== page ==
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Pipes under the Oder

For many years, residents in the Polish coastal city of Szczecin have looked for improvements in sewer and water supply services. But now plastic pipes have restored these vital public services through an ingenious civil engineering scheme. This signature project that involved drilling a tunnel underneath the river Oder resulted in a European no-dig record.

The record in question was for the length of a large diameter plastic pipeline introduced into a bore through Horizontal Directional Drilling (HDD). This pipeline beneath the river Oder was part of a larger plastic pipe network that also required micro-tunneling and open trench technology.


Central to the improvement of sewer and water quality program for the city was a delivery network via four pumping stations and a new wastewater treatment plant. This entire program incorporated plastic pipes throughout.

The record-length HDD was achieved beneath the Oder as part of the installation of delivery pipelines to the Grabów and Dolny Brzeg pumping stations. Six trenchless crossings with a combined length of three kilometers were constructed to accommodate a customized polyethylene pipe made with an outside diameter of 1033.3 mm. Its wall thickness was increased towards the outside to achieve a standard inner diameter of 881.4 mm.

A greater wall thickness translated into increased tensile strength for the pipe. This was essential for the kind of installation technique and for eventual pressures encountered within the transported medium. Pipes were pulled through underground tunnels over considerable distances and were designed to withstand the associated loads.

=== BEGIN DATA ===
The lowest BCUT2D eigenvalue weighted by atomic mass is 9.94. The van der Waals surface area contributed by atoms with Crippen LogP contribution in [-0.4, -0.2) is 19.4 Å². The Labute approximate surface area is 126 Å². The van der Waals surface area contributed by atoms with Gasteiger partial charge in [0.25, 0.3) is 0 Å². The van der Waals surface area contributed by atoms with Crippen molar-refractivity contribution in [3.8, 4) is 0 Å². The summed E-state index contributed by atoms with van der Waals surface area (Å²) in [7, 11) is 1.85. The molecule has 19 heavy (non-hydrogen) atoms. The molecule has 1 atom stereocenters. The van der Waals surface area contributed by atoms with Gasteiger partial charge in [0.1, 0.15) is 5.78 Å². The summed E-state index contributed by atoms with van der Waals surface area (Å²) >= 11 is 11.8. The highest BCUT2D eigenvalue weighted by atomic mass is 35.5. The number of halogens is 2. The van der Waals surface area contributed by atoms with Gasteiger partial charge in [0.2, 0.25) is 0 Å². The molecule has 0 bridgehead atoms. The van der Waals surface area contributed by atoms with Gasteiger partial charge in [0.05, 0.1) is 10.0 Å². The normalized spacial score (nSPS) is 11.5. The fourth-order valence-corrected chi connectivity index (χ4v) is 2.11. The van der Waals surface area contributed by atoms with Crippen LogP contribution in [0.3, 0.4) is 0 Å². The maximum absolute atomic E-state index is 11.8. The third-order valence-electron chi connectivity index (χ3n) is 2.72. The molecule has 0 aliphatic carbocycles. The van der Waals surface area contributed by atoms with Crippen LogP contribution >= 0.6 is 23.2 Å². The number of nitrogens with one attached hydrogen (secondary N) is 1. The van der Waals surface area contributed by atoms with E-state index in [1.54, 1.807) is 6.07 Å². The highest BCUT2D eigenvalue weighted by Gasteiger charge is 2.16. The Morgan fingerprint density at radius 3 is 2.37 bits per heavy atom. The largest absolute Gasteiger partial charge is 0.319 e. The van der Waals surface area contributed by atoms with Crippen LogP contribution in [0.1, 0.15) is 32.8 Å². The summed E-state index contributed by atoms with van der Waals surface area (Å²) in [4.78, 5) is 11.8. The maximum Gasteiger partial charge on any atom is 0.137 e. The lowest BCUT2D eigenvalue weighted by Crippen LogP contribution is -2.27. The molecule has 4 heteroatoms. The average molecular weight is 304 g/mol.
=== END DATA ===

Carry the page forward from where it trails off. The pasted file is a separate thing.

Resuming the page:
Plastic pipes are used extensively in these no dig projects on account of their flexibility, strength, performance and durability. Installation times are significantly shorter than those required for non-plastic pipe systems. For example, in the vicinity of Wyspa Pucka, installation of 620 and 626 m long pipes was carried out during nine and eleven hours respectively. They were delivered in 15-metre sections in order to minimize the number of pipe joints.

Nevertheless, installation contractors faced several challenges. Obstacles such as brick and concrete blocks were encountered during pilot drillings near the outlet of one of the bores. Furthermore, steel objects under the Oder riverbed hampered the drilling process. Even flooding from the rising waters of the Oder complicated the welding operations.

Impeccable water services

Szczecin is the largest seaport in Poland. With a rich history, monuments and culture that attract thousands of visitors a year, it can now provide impeccable water services. Valued at EUR 288 million, the entire scheme to upgrade water quality is already enhancing the lives of the city’s 400,000 inhabitants. Its reliance on plastic pipe technology will ensure that these vital services and a fine public image will endure for many years to come.

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